- Morgan Breslin, DE, USC: Breslin tallied six tackles, 4.5 for loss and three sacks in USC’s 27-9 victory over Cal. Breslin became the first Trojan to get three sacks in one game since Rey Maualuga did it in the 2008 Rose Bowl against Illinois.
For the season, Ted is 16-7 and Kevin is 15-8.
Kevin: Washington State 35, UNLV 17: Time for the Cougars to get a win over an FBS team. Should happen this week against a UNLV squad that is 0-2 and fell to FCS school Northern Arizona. (Remember them, Arizona State?) If all goes according to plan, the starting offensive linemen should be crushing the buffet at the Rio by the third quarter.
Ted: Washington State 40, UNLV 20: While quarterback Jeff Tuel is decidedly questionable; backup Connor Halliday is experienced and capable. The guess here is things go a little more smoothly on both sides of the ball as new systems start to sink in.
Kevin: Ohio State 28, Cal 10: The defense, which was supposed to be the strength of this team, hasn't shown up yet. Nevada quarterback Cody Fajardo rushed for 97 yards -- most of it on zone reads the Bears couldn't stop. What's Braxton Miller going to do?
Ted: Ohio State 30, California 17: During the summer, I believed this was prime upset material. Then Cal played twice.
Kevin: Oregon 49, Tennessee Tech 14: It was De'Anthony Thomas in Week 1 and Kenjon Barner in Week 2. Who is the Duck du jour in what should be the latest Oregon pasting? Fortunately, Oregon's schedule allows for growth with younger players, and it needs that because of all the injuries of late.
Ted: Oregon 50, Tennessee Tech 10: Yawn. The good news is Oregon might have an interesting game the next week when Arizona comes to town. I bet Ducks fans are hungry for a game that at least raises an eyebrow.
Kevin: Washington 31, Portland State 7: Not a lot of time for the Huskies to get right after their ill-fated journey to Baton Rouge, La., with Stanford, USC and Oregon looming in the next three weeks. This might be their last opportunity for a win until late October/early November. They'd better take advantage of it.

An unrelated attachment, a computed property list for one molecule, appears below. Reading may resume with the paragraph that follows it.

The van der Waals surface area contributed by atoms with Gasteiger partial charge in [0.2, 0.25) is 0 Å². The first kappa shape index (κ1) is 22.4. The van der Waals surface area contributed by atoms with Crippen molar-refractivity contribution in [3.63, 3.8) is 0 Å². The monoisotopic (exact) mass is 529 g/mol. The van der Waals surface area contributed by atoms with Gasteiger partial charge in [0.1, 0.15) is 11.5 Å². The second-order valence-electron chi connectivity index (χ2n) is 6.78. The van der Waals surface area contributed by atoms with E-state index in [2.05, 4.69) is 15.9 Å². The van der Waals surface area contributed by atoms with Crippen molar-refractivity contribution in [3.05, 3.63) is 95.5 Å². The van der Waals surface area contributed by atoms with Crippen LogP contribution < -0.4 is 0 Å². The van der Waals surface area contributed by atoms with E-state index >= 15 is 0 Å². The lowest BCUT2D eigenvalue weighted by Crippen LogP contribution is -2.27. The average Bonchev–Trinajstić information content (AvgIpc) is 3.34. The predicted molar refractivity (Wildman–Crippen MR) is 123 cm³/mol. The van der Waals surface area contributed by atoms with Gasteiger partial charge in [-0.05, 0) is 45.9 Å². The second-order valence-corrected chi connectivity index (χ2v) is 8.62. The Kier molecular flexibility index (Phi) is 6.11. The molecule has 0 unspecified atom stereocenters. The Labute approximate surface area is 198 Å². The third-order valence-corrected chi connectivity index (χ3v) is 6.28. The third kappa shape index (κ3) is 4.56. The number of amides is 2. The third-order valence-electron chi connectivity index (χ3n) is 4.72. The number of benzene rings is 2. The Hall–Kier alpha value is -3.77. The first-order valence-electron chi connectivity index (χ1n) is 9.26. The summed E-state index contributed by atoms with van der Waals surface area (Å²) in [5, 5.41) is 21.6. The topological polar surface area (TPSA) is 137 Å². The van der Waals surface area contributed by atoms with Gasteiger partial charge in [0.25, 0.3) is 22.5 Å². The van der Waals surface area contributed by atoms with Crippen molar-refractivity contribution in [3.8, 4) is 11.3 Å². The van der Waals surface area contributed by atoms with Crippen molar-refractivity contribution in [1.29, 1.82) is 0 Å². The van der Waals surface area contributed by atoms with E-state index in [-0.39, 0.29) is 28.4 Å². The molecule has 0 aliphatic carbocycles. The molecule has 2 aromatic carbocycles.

Ted: Washington 30, Portland State 20: Will the Huskies be flat after falling flat at LSU? I suspect so. Not flat enough to lose but perhaps flat enough to further frustrate Huskies fans.
Kevin: USC 38, Stanford 24: David Shaw knows how to plan a scheme against USC's defense, so I'd expect the Cardinal to put up some points. But when push comes to shove, Stanford's defense won't get the number of stops needed to slow down the Trojans' passing attack.
Ted: USC 35, Stanford 20: I think it will be close at halftime, but the Trojans will pull away early in the fourth quarter. Eventually, Matt Barkley & Co. will gash the Cardinal secondary, and then Stanford won't be able to answer.
Kevin: Fresno State 31, Colorado 17: The Bulldogs showed a little bite against the Ducks -- enough to suggest they can certainly hang with, and beat, a lower-tier Pac-12 team.
Ted: Colorado 28, Fresno State 27: Why? Because I suspect we're going to see some pride from the Buffs.
Kevin: BYU 35, Utah 27: I think Utah will play inspired football given this week's turn of events. But last week we saw that the offensive line concerns are graver than we all initially thought. Bronco Mendenhall saw it too.